The three companies are undertaking this project with the purpose of reducing and leveling off the electric power burden in the lead up to a future in which EVs and plug-in hybrid vehicles (PHVs) are more widely adopted. We aim to help achieve carbon neutrality and realize a sustainable electric power infrastructure by effectively using renewable energy for EV charging in this project and verifying a mechanism that enables charging outside of times with increased electric power demand.
We are a participant in “Challenge Zero,” an initiative sponsored by the Keidanren (Japan Business Federation) in collaboration with the Japanese government, with the aim of contributing to the realization of a decarbonized society, the long-term goal defined by the Paris Agreement—an international framework for climate change countermeasures. To this end, participants in “Challenge Zero” are acting as strong advocates of decarbonization efforts at home and abroad, as well as encouraging other businesses and organizations to take action and tackle the challenge of achieving innovation.
We have been cooperating in a CCS demonstration project run by Japan CCS Co., Ltd. The project is being executed in Tomakomai, Hokkaido Prefecture and is commissioned by the Ministry of Economy, Trade and Industry (METI) and New Energy and Industrial Technology Development Organization (NEDO). In this case, CCS refers to a technology that absorbs CO2 from gaseous power plant emissions before it can be released into the atmosphere, pumping it deep underground to sequester it. Since April 2016, our role in the project has been to supply the gas containing CO2 from the Hokkaido Refinery for use in the demonstration project. As of November 22, 2019, the project achieved a cumulative total of 300,000 tons of CO2 sequestration, meeting the initial target. Having ceased sequestration, the project is currently in the monitoring phase to confirm whether there are any leaks or other abnormalities.
We participated in the Working Group on the Roadmap for Carbon Recycling Technologies established by the METI. The Working Group was established to promote an effective and rapid development of carbon recycling technologies. The roadmap was compiled in June 2019.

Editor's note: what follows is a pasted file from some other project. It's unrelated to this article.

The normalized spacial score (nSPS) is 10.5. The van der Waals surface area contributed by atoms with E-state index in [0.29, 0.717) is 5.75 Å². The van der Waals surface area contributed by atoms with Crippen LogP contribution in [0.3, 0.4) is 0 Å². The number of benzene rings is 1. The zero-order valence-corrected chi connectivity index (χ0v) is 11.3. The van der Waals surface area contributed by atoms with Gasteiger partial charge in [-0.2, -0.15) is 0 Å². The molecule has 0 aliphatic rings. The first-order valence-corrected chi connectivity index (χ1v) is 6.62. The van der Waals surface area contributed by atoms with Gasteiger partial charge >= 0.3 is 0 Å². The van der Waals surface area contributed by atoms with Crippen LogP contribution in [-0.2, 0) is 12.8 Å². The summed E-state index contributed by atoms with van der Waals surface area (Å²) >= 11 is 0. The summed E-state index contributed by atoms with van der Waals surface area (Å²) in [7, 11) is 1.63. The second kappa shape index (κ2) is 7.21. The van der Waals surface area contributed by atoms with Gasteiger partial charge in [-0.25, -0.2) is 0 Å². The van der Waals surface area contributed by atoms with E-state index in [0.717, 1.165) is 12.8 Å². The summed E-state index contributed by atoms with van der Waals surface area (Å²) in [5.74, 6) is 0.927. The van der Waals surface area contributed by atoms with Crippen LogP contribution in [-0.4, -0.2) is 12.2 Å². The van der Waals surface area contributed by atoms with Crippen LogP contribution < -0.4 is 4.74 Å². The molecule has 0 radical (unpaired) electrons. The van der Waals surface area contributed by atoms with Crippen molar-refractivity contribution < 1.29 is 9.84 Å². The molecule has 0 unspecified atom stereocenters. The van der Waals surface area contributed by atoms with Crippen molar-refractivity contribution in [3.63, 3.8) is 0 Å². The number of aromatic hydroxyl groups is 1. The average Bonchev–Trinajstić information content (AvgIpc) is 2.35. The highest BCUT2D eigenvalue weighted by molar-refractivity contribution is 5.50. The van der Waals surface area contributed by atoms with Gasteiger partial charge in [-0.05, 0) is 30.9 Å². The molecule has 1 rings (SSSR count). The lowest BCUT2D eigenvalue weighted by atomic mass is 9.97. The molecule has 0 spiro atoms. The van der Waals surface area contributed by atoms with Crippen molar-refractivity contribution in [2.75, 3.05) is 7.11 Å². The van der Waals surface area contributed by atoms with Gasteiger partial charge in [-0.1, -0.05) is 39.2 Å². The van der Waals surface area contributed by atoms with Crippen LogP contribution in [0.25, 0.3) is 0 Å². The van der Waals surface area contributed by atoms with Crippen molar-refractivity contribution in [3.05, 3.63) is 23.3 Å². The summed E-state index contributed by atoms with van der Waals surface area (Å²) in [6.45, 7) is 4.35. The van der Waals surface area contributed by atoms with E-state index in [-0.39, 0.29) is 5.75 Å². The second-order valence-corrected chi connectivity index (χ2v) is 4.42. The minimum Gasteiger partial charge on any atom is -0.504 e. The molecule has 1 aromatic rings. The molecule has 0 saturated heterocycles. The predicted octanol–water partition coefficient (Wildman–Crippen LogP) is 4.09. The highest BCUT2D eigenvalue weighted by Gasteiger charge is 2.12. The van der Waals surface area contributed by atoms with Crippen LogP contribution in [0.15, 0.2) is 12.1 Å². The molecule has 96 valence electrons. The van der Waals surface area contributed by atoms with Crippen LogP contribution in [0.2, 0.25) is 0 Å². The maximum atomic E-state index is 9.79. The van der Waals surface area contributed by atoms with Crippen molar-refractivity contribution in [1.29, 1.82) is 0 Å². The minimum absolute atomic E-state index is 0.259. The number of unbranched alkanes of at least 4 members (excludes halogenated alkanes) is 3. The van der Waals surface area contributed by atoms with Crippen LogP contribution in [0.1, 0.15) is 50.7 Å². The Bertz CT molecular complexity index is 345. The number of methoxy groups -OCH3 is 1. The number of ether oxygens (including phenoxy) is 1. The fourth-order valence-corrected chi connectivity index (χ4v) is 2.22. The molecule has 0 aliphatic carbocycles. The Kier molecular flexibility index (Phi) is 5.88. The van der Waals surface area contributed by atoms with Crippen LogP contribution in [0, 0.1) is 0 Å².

We have been cooperating in the world’s first international hydrogen supply chain demonstration project promoted by the Advanced Hydrogen Energy Chain Association for Technology Development (AHEAD) supported by NEDO. This project will contribute to the utilization of hydrogen, which does not emit CO2 during combustion, in large-scale power generation. In this project, hydrogen is separated from liquid (methylcyclohexane), which is transported from Brunei Darussalam, by a demonstration plant newly constructed by AHEAD on the premises of Keihin Refinery of TOA Oil Co., Ltd., an Idemitsu Group company. The plant was brought on line at the Keihin Refinery in April 2020 and is supplying hydrogen for use by TOA Oil’s thermal power generators as fuel and other applications. In addition to cooperating in plant construction, we are assisting this project from the aspect of demonstration testing. Specifically, we dispatch human resources and carry out other project-related tasks while assuming the role of a hydrogen consumer.
In tandem with nine other private-sector companies that are taking on the challenge of promoting hydrogen utilization, we launched a study group aimed at discussing the possibility of hydrogen utilization on an industrial scale. The study group is looking to build a hydrogen supply chain in the Chubu area to help stimulate demand growth and ensure stable utilization, to this end engaging in a feasibility study aimed at assessing such factors as the potential of hydrogen energy as well as the costs arising from its introduction.